Panthers still have handful of open offseason issues

The team may have a few moves left before camp starts this month

Brian Burns will continue to be a primary pass rusher for the Panthers as the team switches from a 4-3 defense to a 3-4. (Erik Verduzco / AP Photo)

Now that the calendar has flipped from July, we can say that the NFL returns this month. Training camps will open in two weeks, officially transitioning us from the offseason to the preseason.

The Carolina Panthers will be closing the books on a very successful offseason that saw the team bring in a new coaching staff and aggressively fill holes and improve the roster in free agency and the NFL Draft. The Panthers traded up, dealing a key player in receiver DJ Moore, to acquire the top overall pick, then chose their quarterback of the future in Alabama’s Bryce Young.


Carolina also signed a large group of veterans expected to contribute at key positions, including receiver (Adam Thielen and DJ Chark), tight end (Hayden Hurst), running back (Miles Sanders), safety (Vonn Bell) and both lines (Justin McCrary, Shy Tuttle, DeShawn Williams). The team also focused on those areas in the draft, adding receiver Jonathan Mingo, edge rusher DJ Johnson, lineman Chandler Zavala and safety Jammie Robinson.

It’s hard to find flaws with the team’s offseason accomplishments, but it’s not quite over yet. There’s still time to make a few more additions and upgrades before the team hits the practice field.

Here are a few dangling threads that could be pulled before training camp.

Quarterback transition plan

Whenever an NFL team brings in a highly drafted rookie quarterback, the front office and coaching staff preach patience. Handing the keys to the offense to a newcomer before he’s ready could lead to disaster. It’s better for a team to bide its time, let the rookie develop behind a veteran and wait until he is far enough along in his NFL career to take over the highest-profile spot in the franchise.

Frequently, those teams are then unable to follow their own advice, making faster-than-expected switches to the new quarterback.

The Panthers seem to be planning the wait-and-see approach, bringing in veteran Andy Dalton, who has plenty of experience starting in Cincinnati and Dallas, to run things until Young is ready.

Of course, on day one of rookie minicamp, new coach Frank Reich had this to say about the rookie: “Bryce made a great impression. Obviously, mentally and physically, looked the part in every way. Threw the ball exceedingly well. You could tell he was in a good space mentally. Really had a firm grasp on everything we asked. I think he’s going to progress quickly in anything he does.”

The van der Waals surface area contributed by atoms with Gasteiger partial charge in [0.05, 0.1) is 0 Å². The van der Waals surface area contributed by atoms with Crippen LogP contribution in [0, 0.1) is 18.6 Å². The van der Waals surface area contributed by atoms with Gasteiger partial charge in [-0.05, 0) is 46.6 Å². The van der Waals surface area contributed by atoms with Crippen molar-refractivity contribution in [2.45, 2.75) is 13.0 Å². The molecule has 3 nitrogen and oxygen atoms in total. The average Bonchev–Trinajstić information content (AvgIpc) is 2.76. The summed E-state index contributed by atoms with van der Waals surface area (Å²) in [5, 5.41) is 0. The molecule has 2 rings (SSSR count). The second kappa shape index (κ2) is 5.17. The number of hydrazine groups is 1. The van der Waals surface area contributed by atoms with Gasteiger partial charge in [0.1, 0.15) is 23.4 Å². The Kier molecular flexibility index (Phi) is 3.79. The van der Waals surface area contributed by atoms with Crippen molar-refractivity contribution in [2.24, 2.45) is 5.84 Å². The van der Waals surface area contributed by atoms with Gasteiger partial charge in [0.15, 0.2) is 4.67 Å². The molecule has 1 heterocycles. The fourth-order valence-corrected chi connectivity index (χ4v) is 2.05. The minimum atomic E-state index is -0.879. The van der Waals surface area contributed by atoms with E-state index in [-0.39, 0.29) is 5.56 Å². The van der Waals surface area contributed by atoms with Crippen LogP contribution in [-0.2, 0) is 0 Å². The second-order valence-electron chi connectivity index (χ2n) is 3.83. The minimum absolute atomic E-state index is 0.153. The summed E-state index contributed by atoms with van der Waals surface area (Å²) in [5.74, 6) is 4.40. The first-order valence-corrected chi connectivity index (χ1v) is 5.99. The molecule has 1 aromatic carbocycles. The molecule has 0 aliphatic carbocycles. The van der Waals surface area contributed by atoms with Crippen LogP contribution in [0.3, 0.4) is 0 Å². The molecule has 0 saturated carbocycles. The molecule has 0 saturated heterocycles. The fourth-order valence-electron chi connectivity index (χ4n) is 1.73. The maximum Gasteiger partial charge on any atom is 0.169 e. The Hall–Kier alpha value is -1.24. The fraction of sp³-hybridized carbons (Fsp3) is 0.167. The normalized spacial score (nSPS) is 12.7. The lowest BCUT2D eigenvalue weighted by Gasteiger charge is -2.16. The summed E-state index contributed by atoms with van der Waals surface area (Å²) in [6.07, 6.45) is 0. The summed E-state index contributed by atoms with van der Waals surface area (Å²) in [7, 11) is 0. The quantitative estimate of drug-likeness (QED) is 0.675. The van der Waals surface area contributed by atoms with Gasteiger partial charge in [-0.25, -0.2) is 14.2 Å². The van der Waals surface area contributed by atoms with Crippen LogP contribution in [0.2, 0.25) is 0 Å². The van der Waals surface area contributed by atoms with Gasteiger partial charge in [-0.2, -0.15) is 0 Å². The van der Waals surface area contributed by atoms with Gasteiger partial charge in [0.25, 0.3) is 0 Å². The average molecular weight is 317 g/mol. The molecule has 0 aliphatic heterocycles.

At the start of June, Young was moved to the QB1 spot on the depth chart, although Reich has held off on naming him the starter. It was enough for Dalton to say last week that he still views himself as an NFL starter.

The team will likely still expect Young to win the job in camp, but that road seems to be tilted in his favor a little more than expected.

Pass rush help

As the Panthers move from a 4-3 defense to a 3-4, the team still seems a bit thin at edge rusher, whether he’s coming from a defensive end spot or linebacker. Brian Burns gives the Panthers an elite young player who can produce sacks and pressure, although he’s still recovering from an ankle injury that required surgery. He’ll still be recovering at the start of camp. Draft pick Johnson and veterans Marquis Haynes, Amare Barno and Yetur Gross-Matos are the options to line up opposite Burns currently on the roster.

Rumors have linked the Panthers to former University of South Carolina star Jadeveon Clowney almost from the outset of the offseason. The Browns free agent is 30 years old and has had just 11 sacks in the last three seasons combined, so the production may not match the name at this point. Still, he could be a high-profile addition on the eve of camp to help solidify one of the remaining soft spots on the roster. For his part, Clowney has been talking about the Texans and a return to the Browns as ideal landing spots.

Receiving help

The Panthers sent away a potential game-breaker in Moore to land the top draft pick. Thielen and Chark are proven but aging contributors at the position, and tight end Hurst and running back Sanders give the team playmakers elsewhere to take on some of Moore’s production.

The biggest name still on the board as the offseason ends is former Clemson standout DeAndre Hopkins. He has visited the Titans and Patriots in recent weeks, and his most likely landing spot is probably in New England. But ESPN’s Sal Paolantonio said recently that Carolina is still “lurking” as an option. Most of the team’s beat reporters seem to be leaning away from a Hopkins-Panthers connection, however, as Reich and the coaching staff seem content with the team’s depth chart at the receiver unit.